*Image Credit: Wikimedia Commons
Stricken by a fascination with the sky at a young age, Johannes Kepler would go on to be regarded as one of the foremost scientists in astronomy after being born into a humble home on December 27, 1571. Despite poor vision, his superior mathematical mind would build on the theories of Nicolaus Copernicus to revolutionize European understanding of the Solar System.
Born to a soldier-for-hire father and healer mother, Kepler grew up at his maternal grandfather’s inn in the Free Imperial City of Weil der Stadt, near what is now Stuttgart in modern Germany. As early as the age of six, he began to look wistfully at the heavens, amazed by the Great Comet of 1577 as it passed over the tiny town. Three years later, he observed a lunar eclipse. By his late teens, he moved on to the nearby University of Tubingen to learn mathematics and philosophy.
Though a smallpox infection left his eyesight impaired and gnarled his hands, Kepler’s aptitude for calculation caught the eye. While he had impressed guests staying at the inn his grandfather owned as a boy, the application of those skills toward the skies gained him a following in his university days — mostly for his accurate horoscopes. By the end of his studies, however, he turned to more serious pursuits: defending the assertions of Copernicus. Using his training as a minister and mathematical knowledge to make a case for the sun being at the center of the Solar System, he argued as both a committed believer in God and brilliant scientific mind.
Appointed to the mathematics faculty at the present-day University of Graz in Austria, he noticed a peculiar similarity between the movements of Saturn and Jupiter through the night sky. Working diligently to understand the complexity of Copernican heliocentrism, he figured out the orbits of the six known planets — Mercury, Venus, Earth, Mars, Jupiter and Saturn — could fit inside each other, much like Russian nesting dolls. In 1600, he published his findings in Mysterium Cosmographicum, a nod to Kepler’s belief there was biblical support for Copernicus’s ideas and, thus, God’s architecture for the universe had been discovered.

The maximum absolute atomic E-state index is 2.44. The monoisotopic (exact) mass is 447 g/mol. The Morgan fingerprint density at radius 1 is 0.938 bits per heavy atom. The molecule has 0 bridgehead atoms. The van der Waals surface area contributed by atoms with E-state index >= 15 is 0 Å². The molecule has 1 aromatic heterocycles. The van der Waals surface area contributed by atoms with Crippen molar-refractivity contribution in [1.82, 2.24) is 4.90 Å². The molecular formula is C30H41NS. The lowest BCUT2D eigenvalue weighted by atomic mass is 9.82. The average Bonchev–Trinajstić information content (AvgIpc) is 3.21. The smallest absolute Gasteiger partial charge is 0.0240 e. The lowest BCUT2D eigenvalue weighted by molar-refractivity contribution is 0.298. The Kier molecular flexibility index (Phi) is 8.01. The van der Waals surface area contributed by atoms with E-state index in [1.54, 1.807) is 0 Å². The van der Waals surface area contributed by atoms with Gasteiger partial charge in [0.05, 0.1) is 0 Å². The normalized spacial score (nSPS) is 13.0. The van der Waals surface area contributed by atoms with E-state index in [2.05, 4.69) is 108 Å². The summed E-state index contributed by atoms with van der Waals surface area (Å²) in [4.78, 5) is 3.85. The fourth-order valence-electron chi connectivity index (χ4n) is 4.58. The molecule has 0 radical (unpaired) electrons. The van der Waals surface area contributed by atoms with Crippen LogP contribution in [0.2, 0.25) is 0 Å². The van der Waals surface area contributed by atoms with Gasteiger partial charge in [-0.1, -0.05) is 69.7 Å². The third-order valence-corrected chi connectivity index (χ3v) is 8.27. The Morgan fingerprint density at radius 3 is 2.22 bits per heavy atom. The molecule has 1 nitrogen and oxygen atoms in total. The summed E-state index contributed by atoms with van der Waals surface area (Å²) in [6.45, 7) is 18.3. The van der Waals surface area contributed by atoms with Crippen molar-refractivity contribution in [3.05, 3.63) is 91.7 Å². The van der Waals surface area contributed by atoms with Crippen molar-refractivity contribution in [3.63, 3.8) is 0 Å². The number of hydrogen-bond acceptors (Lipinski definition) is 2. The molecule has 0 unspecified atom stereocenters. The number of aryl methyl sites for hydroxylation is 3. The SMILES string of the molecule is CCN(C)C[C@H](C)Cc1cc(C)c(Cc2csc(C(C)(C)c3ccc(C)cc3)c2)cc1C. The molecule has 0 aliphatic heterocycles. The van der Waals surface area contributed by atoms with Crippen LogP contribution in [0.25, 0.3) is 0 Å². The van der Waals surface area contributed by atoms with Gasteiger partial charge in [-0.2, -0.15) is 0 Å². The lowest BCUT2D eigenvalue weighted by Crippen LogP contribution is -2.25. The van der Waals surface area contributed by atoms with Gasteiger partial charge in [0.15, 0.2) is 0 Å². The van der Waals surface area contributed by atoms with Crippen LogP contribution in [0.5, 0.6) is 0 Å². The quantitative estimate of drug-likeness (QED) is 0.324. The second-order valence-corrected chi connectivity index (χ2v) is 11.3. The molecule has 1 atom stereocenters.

Though his ideas proved somewhat off the mark, particularly as Kepler assumed in Mysterium that each of the planets maintained a perfectly circular orbit instead of their true elliptical paths, his work did much to remove the stain of heresy that stuck to Copernicus’ work. As he moved forward in his career, Kepler continued to refine his ideas, drawing the ire of Galileo Galilei — whose design for a telescope Kepler improved — and French philosopher Rene Descartes.
During the early 1600s, he continued observing the sky, now in Prague with fellow astronomer Tycho Brahe. While tracking the movement of Mars using Brahe’s observations, Kepler formulated the backbone of his next work, Astronomia nova. In it, he proposed the first of his laws of planetary motion: “All planets move in ellipses, with the sun at one focus.” Simple — too much so for Kepler’s liking at first — and effective, it remains one of the key tenets in understanding the Solar System to this day.
For the rest of his life, Kepler continued to earn the respect of royalty and church hierarchy (despite some believing his work just as heretical as that of Copernicus). In 1617, he published the first of three volumes in Epitome astronomiae Copernicanae, a vigorous defense of the Copernican theory backed by Kepler’s own observations. Enormously successful, it added a third law of planetary motion to the two which appeared in Astronomia. Well after his death in 1630 in the Holy Roman Empire at Regensburg, it remained the best-selling work on astronomy in Europe.
Kepler’s place in the pantheon of scientific discovery cannot be understated. Epitome, his masterpiece, served as the inspiration for Sir Isaac Newton’s theory of universal gravitation published in Principia Mathematica in 1687. By the 1830s, the meticulous study of natural phenomena Kepler applied to his work left English historian William Whewell to name him one of the foremost examples of applying the scientific method the world had seen up to that point. To honor this legacy, numerous instruments all over the world have been named in his honor.
Also On This Day:
537 – The Hagia Sophia, church to three different religious sects throughout history, opens in Constantinople
1831 – The HMS Beagle leaves Plymouth, England, carrying a young Charles Darwin on the expedition that would lead to his first observations in the theory of evolution
1911 – The Indian national anthem, “Jana Gana Mana,” is sung at the Indian National Congress for the first time
1922 – The Hosho, from Japan, is commissioned as the world’s first purpose-built aircraft carrier
1949 – The Netherlands acknowledges the independence of Indonesia, bringing the Dutch East Indies to an end